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According to Einstein, a lot of energy is needed as a spacecraft nears the speed of light.
Therefore,

  1. If Einstein is correct, it will be impossible for humans to travel at the speed of light.

  2. If Einstein is correct, it would be impossible for humans to travel at the speed of light.

What are the differences among the above sentences if both are correct? Because I wonder if it is possible to use "would" in the main clause while the conditional clause is a present tense?

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    For a start, "If Einstein is correct" implies that the speaker thinks he probably is. "If Einstein were correct" suggests a greater degree of scepticism. – Kate Bunting Dec 2 '19 at 10:14
  • What do you think of number 2? Is it a grammatically correct expression? – Suwon Kim Dec 2 '19 at 10:57
  • 1 talks about the future ('will be...') and leaves open the question of whether it was possible in the past. 2 and 3 close off that question. @KateBunting is correct about the difference between 2 and 3. All are grammatically correct. I'd use 2 myself. – simon at rcl Dec 2 '19 at 12:14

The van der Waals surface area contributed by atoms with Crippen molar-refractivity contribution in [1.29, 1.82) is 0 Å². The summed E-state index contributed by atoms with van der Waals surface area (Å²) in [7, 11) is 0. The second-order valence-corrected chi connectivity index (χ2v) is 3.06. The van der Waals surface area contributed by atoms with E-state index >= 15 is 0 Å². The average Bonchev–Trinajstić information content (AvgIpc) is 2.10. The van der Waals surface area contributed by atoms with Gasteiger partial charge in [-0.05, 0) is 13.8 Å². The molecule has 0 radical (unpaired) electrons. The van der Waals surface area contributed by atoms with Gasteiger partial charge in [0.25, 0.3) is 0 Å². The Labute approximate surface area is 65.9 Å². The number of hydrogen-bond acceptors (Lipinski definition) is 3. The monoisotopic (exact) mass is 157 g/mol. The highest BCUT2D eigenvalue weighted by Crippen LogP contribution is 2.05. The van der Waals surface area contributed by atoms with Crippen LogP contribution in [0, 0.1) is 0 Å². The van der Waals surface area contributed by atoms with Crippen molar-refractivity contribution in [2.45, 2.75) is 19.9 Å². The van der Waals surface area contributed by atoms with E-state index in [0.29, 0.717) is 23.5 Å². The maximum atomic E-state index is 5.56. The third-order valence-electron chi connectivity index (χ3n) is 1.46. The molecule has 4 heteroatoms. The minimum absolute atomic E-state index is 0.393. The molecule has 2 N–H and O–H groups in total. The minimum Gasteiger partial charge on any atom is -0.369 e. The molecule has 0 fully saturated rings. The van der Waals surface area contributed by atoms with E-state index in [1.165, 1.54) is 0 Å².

• Thank you for your explanation, but i am still not sure, so let me ask you this way. If Einstein is correct, it would be impossible for humans to travel at the speed of light.-If this sentence is correct, do you mean that it might have been possible, but that it is impossible now? I understand number one and three. but I totally don't understand what number 2 means. Please help me if you don't mind. – Suwon Kim Dec 2 '19 at 13:03
  • For most purposes, #1 and #2 would be understood as having exactly the same meaning. The potential fine distinction is that #1 more strongly implies that humans will try to travel at lightspeed (but they'll won't succeed, because it is/will be impossible). Where #2 implies they might not even try (but if they did, they would fail). It's a confusing context though, because the reason they won't succeed is something "built in" to our current theories, not something where it's meaningful to give it a go and see what happens (we know it can't be done). – FumbleFingers Reinstate Monica Dec 2 '19 at 13:22
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For stating facts that are true use zero conditional statements:

If Einstein was correct, it is impossible for humans to travel at the speed of light.

If Einstein is right, only one thing can happen and it is the fact that "It is impossible for humans to travel at the speed of light."

And that is if you are not planning to explain how modern science might be able to prove that wrong.

Check out this image from grammar.cl for additional help.

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